Ask the Business Librarian 7-14

By Liz Kudwa

A:    For small business owners, marketing is probably one of the most challenging tasks.  Those that are just starting out don’t have as much money to spend on marketing activities so a big part of the challenge is making sure you spend what money you do have on something that yields results.  We have many books at the library that offer guidance and advice on different types of marketing for small businesses.  One of my favorite books is Entrepreneur Magazine’s Ultimate Small Business Marketing Guide: 1500 Great Marketing Tricks That Will Drive Your Business Through The Roof by James Stephenson. 

In the first part of this book, they offer “Marketing Mistakes to Avoid” which may give you some ideas on how to change up what you’re doing right now.

“A pinch of this, a pinch of that”.  This mistake is often made by entrepreneurs with big appetites and small budgets.  Trying a little bit of everything – advertising in multiple magazines and newspapers, online ads on a variety of sites, holding special events – on a small budget only leaves you with a tiny presence in each.  The goal should be to maximize your results and in order to do this you should narrow your media choices and consistently run larger ads with enough frequency to get noticed.

On the other hand, you don’t want to put all of your eggs in one basket either.  If you’re entire marketing budget is used on just one method of promotion, you won’t realize the highest return on your investment.  The key is to select a few marketing avenues that will work the best for you.  Diversifying your efforts, to a degree, will increase the frequency and reach of your message and stretch your marketing dollars.

“Not measuring results”.  Measuring the results of your marketing efforts allows you to reinvest in channels that are working and eliminate those that aren’t.  Try methods such as surveying your customers, coded coupons, in-store response cards or focus groups to find out how well your messages are being received.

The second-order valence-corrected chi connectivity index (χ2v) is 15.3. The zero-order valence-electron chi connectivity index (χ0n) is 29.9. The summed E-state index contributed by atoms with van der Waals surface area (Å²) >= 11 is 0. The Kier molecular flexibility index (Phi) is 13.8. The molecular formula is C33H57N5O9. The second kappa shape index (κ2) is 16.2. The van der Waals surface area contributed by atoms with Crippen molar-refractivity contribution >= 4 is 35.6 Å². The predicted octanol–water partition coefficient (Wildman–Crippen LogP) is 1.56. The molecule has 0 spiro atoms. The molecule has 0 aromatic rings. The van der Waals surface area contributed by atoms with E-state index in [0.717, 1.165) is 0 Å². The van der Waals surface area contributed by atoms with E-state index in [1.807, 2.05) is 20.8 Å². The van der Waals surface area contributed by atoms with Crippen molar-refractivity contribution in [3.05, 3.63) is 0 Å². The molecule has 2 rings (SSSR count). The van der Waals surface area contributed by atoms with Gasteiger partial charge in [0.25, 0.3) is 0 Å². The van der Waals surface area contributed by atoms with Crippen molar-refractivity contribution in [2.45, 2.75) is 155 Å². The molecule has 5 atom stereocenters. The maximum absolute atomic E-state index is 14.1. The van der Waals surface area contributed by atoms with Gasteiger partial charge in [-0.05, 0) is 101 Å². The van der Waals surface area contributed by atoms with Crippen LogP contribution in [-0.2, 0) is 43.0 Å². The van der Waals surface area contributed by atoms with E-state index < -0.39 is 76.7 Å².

“Eliminating marketing efforts when things get tight”.  If your cash flow comes to a halt, it would seem easiest to stop advertising, direct mail, and any other marketing you’re doing.  But, if you cut your marketing efforts, you’d be eliminating the very activities that will help bring in the new customers you need to turn your business around.

“Not getting help when you need it”.  If you’re too busy running your business, or your materials aren’t looking as professional as they could, you should consider looking for assistance.  If you can afford it, you could hire a part or full time employee with marketing experience, a public relations agency or an independent business consultant.  If you can’t afford it, there are some free alternatives in the Lansing area.  The Michigan Small Business & Technology Development Center at LCC offers free consulting and you can reach them at 517-483-1921.  The Lansing Regional Chamber of Commerce houses the local SCORE office.  SCORE is the Service Corp of Retired Executives and they also offer free consulting.  You can reach them at 517-487-6340.

Some other marketing books at the Capital Area District Library that you might consider include:
o    Maximum Marketing, Minimum Dollars: The Top 50 Ways To Grow Your Small Business ~ Kim T. Gordon
o    Marketing Without Advertising ~ Michael Phillips
o    Powerhouse Marketing Plans: 14 Outstanding Real-Life Plans And What You Can Learn From Them To Supercharge Your Own Campaigns ~ Winslow “Bud” Johnson
o    Guerrilla Marketing: Easy And Inexpensive Strategies For Making Big Profits From Your Small Business ~ Jay Conrad Levinson

Elizabeth Kudwa  is the Business Reference Librarian at the Capital Area District Library located at 401 S. Capitol Avenue in Lansing, MI.  Contact her at 517-367-6301 or by e-mail at [email protected]